On July 8, 2016, while he was in Moscow, Page emailed several Campaign officials and stated he would send" a readout soon regarding some incredible insights and outreach I 've received from a few Russian legislators and senior members of the Presidential Administration here." On July 9, 2016, Page emailed Clovis, writing in pertinent part:
Russian Deputy Prime minister and NES board member Arkady Dvorkovich also spoke before the event. In a private conversation, Dvorkovich expressed strong support for Mr. Trump and a desire to work together toward devising better solutions in response to the vast range of current international problems. Based on feedback from a diverse array of other sources close to the Presidential Administration, it was readily apparent that this sentiment is widely held at all levels of government.
Despite these representations to the Campaign,[ REDACTED-GRAND JURY].[ REDACTED-GRAND JURY].[ REDACTED-GRAND JURY].[ REDACTED-GRAND JURY]. The Office was unable to obtain additional evidence or testimony about who Page may have met or communicated with in Moscow; thus, Page 's activities in Russia-as described in his emails with the Campaign-were not fully explained.
d. Later Campaign Work and Removal from the Campaign
In July 2016, after returning from Russia, Page traveled to the Republican National Convention in Cleveland. While there, Page met Russian Ambassador to the United States Sergey Kislyak; that interaction is described in Volume I, Section IV.A .6. a, infra. Page later emailed Campaign officials with feedback he said he received from ambassadors he had met at the Convention, and he wrote that Ambassador Kislyak was very worried about candidate Clinton 's world views.[ REDACTED-GRAND JURY].
Following the Convention, Page 's trip to Moscow and his advocacy for pro-Russia foreign policy drew the media 's attention and began to generate substantial press coverage. The Campaign responded by distancing itself from Page, describing him as an" informal foreign policy advisor'' who did" not speak for Mr. Trump or the campaign.'' On September 23, 2016, Yahoo! News reported that U.S. intelligence officials were investigating whether Page had opened private communications with senior Russian officials to discuss U.S. sanctions policy under a possible Trump Administration. A Campaign spokesman told Yahoo! News that Page had" no role'' in the Campaign and that the Campaign was" not aware of any of his activities, past or present.'' On September 24, 2016, Page was formally removed from the Campaign.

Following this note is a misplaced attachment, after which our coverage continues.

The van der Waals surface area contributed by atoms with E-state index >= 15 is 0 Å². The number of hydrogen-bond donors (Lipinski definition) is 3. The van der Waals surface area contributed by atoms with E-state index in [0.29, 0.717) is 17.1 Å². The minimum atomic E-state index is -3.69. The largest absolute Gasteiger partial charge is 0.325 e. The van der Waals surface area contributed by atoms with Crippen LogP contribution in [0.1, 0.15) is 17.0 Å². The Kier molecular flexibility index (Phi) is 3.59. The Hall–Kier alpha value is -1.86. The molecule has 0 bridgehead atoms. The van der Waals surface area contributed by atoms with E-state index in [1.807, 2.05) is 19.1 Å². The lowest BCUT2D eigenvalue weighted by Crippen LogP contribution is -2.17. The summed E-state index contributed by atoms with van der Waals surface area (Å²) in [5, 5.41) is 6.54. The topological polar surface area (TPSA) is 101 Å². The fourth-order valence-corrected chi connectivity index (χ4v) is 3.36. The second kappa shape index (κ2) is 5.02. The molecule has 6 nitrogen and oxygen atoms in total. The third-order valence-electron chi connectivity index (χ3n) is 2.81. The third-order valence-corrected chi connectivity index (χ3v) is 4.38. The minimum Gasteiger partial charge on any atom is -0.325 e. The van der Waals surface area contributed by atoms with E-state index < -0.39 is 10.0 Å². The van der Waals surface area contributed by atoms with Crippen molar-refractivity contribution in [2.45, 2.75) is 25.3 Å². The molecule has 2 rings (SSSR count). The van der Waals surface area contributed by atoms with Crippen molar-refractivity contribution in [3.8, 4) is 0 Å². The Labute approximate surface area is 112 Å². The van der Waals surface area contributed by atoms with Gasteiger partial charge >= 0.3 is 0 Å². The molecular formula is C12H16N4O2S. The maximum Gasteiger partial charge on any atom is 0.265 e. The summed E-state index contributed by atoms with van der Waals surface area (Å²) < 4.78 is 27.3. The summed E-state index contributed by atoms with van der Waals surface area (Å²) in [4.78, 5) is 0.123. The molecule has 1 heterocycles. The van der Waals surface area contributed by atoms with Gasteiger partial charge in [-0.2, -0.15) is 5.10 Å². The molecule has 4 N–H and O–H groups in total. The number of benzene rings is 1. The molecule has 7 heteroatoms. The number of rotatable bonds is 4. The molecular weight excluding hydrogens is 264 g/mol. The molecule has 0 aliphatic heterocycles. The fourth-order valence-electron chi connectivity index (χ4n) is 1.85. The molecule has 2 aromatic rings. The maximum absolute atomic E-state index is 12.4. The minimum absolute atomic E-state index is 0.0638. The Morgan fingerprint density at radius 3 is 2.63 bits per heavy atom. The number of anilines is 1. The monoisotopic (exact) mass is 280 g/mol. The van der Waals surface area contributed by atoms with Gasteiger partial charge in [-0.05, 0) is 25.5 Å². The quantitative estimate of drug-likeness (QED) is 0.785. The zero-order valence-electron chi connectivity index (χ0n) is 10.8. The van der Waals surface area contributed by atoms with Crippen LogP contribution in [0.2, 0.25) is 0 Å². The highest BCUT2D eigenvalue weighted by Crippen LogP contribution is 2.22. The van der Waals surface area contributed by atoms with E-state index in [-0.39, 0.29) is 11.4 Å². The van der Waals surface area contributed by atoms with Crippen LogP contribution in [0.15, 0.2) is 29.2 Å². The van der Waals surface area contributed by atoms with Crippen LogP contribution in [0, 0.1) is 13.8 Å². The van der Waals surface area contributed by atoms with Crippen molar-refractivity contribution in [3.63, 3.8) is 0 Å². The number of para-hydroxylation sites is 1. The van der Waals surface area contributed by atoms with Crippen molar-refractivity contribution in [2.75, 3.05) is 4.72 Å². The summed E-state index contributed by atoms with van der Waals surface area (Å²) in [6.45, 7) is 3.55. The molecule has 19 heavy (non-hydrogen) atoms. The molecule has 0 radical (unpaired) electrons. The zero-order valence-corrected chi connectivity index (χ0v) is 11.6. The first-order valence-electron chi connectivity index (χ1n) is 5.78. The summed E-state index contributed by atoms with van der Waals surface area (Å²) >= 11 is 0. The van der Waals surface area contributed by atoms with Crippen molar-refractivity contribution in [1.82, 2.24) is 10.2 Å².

Although Page had been removed from the Campaign, after the election he sought a position in the Trump Administration. On November 14, 2016, he submitted an application to the Transition Team that inflated his credentials and experiences, stating that in his capacity as a Trump Campaign foreign policy advisor he had met with" top world leaders'' and" effectively responded to diplomatic outreach efforts from senior government officials in Asia, Europe, the Middle East, Africa,[ and] the Americas.'' Page received no response from the Transition Team. When Page took a personal trip to Moscow in December 2016, he met again with at least one Russian government official. That interaction and a discussion of the December trip are set forth in Volume I, Section IV.B .6, infra.